Germany agrees to sign peace treaty

PARIS, June 23, 1919 (UP) -- Germany has notified the allies she will sign the Peace Treaty.

Official announcement of the receipt in Versailles of a note to that effect was made this afternoon.


Whether it will be signed at once by Secretary von Haniel, or later by a new delegation, it was not made known.

Unofficial reports said the National Assembly had instructed Von Haniel to sign at once and had given him full power to do so.

The note announcing the Germans will sign characterizes the peace as one of "violence."

The Supreme Economic Council today decided that with the signing of peace all blockades will be raised, including that of Russia.

The allies today flatly refused a German request to extend the time limit 48 hours. They also rejected an eleventh-hour plea for further concessions. These included elimination of the clause demanding surrender of the former kaiser, retention of German colonies, and refutation of Germany's admission that she was solely responsible for the war.


Vienna newspapers say Austria will follow Germany's lead in accepting or rejecting the Peace Treaty.

The French foreign office today said it would be impossible to complete all arrangements for formal signing of the Peace Treaty before Wednesday.

Clemenceau's reply in full stated:

"The allied and associated powers have considered the notes of the German delegation of even date, and, in view of the shortness of time remaining, feel it their duty to reply at once. Of the time within which the German government must make their final decision as to signature of the treaty, less than 24 hours remain.

"The allied and associated governments, therefore, feel constrained to say that the time for discussion has passed. They can accept or acknowledge no qualifications or reservations and must require of the German representatives as unequivocal decision to their purpose to sign and accept as a whole, or not to sign and accept the treaty as finally formulated. After the signature the allied and associated powers must hold Germany responsible for the execution of every stipulation of the treaty."

The German note was received at 5 p. m. yesterday and the Big Five had transmitted their reply by 9:30.

Bauer's communication reiterated that the German government regarded the peace conditions as in "sharp contradiction to the principle which was accepted by the allied and associated powers on the one hand, and Germany on the other, as being binding in accordance with the laws of nations for the peace before the conclusion of the armistice."


It complained that "far-reaching counter-proposals have only in certain points received any acceptance." It asked repatriation of all German military and civilian prisoners.

"The government of the German Republic engages to fulfill the conditions of peace imposed upon Germany, the note continued. "It desires, however, in this solemn agreement, to express itself with unreserved clearness in order to meet in advance any accusation of untruthfulness that may now or later be made against Germany.

"The conditions imposed exceed the measure of that which Germany can in fact perform. The government of the German Republic, therefore, feels itself bound to announce that it makes all reservations and declines all responsibility as regards the consequences when, as is bound to happen, the impossibility of carrying out the conditions comes to light, even though German capacity to fulfill is stretched to the utmost.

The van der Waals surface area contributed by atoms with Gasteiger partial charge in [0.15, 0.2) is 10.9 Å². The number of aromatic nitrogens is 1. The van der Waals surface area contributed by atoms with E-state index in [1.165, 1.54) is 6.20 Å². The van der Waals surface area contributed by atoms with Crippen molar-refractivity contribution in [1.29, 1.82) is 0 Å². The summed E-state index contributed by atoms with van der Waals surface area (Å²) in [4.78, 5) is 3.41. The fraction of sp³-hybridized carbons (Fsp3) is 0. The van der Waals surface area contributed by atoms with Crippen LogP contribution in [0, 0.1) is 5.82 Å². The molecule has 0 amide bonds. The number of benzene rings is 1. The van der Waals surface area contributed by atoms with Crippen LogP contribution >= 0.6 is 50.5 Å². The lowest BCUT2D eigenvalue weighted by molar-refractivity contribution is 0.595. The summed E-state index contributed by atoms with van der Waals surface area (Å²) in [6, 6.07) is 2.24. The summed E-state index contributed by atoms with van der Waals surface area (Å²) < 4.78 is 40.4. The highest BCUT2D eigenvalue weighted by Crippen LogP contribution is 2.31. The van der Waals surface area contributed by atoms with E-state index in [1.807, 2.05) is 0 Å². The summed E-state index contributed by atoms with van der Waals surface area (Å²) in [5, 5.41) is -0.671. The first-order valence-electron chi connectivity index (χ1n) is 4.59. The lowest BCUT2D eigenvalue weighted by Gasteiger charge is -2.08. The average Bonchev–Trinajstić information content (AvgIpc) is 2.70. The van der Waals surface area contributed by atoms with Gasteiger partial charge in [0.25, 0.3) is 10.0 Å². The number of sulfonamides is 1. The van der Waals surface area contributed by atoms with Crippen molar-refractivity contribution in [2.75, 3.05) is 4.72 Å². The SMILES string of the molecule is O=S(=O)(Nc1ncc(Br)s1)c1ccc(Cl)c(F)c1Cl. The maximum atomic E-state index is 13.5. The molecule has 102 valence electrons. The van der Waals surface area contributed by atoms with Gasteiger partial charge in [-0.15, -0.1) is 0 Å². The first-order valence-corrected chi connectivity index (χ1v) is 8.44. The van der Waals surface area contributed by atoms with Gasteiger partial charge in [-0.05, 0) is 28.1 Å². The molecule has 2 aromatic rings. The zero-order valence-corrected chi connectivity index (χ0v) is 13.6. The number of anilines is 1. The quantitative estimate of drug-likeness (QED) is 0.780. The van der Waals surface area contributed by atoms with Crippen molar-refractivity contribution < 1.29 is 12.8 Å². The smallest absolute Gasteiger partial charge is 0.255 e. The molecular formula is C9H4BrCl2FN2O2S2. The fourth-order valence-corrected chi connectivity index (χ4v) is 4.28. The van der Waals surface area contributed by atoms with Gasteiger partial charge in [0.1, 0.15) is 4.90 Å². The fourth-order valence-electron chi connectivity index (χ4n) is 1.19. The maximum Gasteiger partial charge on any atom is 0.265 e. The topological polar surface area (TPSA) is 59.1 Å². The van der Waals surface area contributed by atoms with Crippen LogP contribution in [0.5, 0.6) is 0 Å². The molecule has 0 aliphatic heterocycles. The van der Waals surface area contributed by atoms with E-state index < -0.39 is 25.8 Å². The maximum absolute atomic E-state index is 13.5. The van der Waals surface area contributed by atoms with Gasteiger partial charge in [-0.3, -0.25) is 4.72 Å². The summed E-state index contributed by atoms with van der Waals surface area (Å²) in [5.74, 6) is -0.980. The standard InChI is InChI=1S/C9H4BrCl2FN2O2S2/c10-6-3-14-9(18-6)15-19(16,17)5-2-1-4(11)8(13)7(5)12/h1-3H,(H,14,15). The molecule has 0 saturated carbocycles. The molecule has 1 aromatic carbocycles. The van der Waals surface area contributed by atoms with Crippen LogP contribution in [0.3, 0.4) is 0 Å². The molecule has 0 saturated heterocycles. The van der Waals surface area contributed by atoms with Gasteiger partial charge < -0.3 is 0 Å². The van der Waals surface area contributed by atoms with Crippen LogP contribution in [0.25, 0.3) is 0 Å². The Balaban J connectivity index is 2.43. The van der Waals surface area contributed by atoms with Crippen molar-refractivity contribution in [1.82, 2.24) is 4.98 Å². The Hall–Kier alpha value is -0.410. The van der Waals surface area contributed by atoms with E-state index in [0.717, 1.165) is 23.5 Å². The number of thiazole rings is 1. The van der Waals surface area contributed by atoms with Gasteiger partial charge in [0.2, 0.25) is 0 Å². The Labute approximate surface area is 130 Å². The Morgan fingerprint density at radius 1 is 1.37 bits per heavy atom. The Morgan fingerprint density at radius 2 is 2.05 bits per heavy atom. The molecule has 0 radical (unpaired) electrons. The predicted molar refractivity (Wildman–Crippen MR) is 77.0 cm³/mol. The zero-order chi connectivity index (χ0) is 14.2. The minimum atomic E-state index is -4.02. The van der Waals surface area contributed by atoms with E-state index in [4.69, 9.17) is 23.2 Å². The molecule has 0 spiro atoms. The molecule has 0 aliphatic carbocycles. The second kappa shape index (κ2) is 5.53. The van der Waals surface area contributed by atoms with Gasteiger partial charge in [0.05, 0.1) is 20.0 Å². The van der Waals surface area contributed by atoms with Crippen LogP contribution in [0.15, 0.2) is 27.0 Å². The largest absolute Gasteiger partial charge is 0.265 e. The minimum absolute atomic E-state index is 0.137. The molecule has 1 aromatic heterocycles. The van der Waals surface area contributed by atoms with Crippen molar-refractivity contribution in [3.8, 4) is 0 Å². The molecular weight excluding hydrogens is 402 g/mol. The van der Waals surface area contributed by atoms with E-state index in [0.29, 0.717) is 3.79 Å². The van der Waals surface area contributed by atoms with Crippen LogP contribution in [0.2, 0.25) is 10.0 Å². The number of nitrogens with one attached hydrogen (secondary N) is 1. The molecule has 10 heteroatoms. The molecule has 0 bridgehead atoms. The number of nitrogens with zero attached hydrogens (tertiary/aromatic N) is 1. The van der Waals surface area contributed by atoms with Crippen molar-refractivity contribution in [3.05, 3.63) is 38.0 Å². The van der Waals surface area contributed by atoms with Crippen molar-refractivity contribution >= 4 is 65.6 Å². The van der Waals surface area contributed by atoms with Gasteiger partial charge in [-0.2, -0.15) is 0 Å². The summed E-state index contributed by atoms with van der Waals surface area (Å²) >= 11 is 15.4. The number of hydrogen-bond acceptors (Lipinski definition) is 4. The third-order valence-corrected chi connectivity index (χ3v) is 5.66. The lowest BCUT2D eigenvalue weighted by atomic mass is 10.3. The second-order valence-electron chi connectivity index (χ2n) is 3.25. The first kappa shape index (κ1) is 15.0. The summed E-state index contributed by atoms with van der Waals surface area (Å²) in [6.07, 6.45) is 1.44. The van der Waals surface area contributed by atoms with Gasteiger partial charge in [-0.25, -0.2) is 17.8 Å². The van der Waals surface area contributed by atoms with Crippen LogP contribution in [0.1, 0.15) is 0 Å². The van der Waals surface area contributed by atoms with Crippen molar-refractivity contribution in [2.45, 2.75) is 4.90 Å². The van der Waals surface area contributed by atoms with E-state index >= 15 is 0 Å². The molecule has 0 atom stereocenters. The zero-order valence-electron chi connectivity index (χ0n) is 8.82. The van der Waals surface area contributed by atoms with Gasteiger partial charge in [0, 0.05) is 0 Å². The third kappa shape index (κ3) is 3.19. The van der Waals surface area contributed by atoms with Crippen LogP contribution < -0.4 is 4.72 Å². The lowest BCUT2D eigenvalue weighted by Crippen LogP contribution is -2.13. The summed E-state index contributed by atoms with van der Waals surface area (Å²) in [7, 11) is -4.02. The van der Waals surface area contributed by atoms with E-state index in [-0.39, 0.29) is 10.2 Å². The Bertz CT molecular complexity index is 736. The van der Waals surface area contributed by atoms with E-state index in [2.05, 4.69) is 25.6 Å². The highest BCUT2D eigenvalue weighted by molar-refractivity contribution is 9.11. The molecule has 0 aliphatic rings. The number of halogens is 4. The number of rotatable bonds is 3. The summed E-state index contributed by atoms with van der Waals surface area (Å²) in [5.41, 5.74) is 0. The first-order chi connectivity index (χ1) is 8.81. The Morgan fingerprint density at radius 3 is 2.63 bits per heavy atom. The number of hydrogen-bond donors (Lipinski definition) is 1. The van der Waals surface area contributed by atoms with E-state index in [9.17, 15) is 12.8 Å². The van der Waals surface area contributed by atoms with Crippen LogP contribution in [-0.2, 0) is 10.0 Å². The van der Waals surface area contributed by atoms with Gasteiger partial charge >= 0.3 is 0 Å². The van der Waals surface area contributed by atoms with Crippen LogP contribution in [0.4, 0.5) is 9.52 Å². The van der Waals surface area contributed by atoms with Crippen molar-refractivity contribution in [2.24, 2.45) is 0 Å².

"Germany further lays the greatest emphasis on the declaration that she cannot accept Article 231 of the Treaty of Peace, which requires Germany to admit herself to be the sole author of the war.

"Likewise, it is equally impossible for a German to reconcile it with his dignity and honor to accept and execute Articles 227 to 231, by which Germany is requested to give up to the allied and associated powers for trial individuals among the German people, who are accused of committing acts contrary to the customs of war.


"Further, the government of the German Republic makes a distinct protest against the taking away of all the colonial possessions of Germany.

"The German government believes itself to be entitled to address the following modest request in the expectation that the allied and associated governments will consider the following declaration an integral portion of the treaty:

"'Within two years, counting from the day the treaty is signed, the allied and associated government will submit the present treaty to the high council of the powers constituted by the League of Nations for the purpose of subsequent examination. Before this high council German plenipotentiaries are to enjoy the same privileges as the representatives of the other contracting parties of the present treaty.

"This council shall decide in regard to those conditions of the present treaty which impair the rights of self-determination of the German people, and also in regard to the stipulation whereby the free economic principle of development of Germany on a footing of equal rights is impeded."

The Big Five met at Premier Lloyd George's residence at 9 a. m. and remained in session for half an hour. Announcement of rejection of the request for extension of the time limit was made after the group adjourned.


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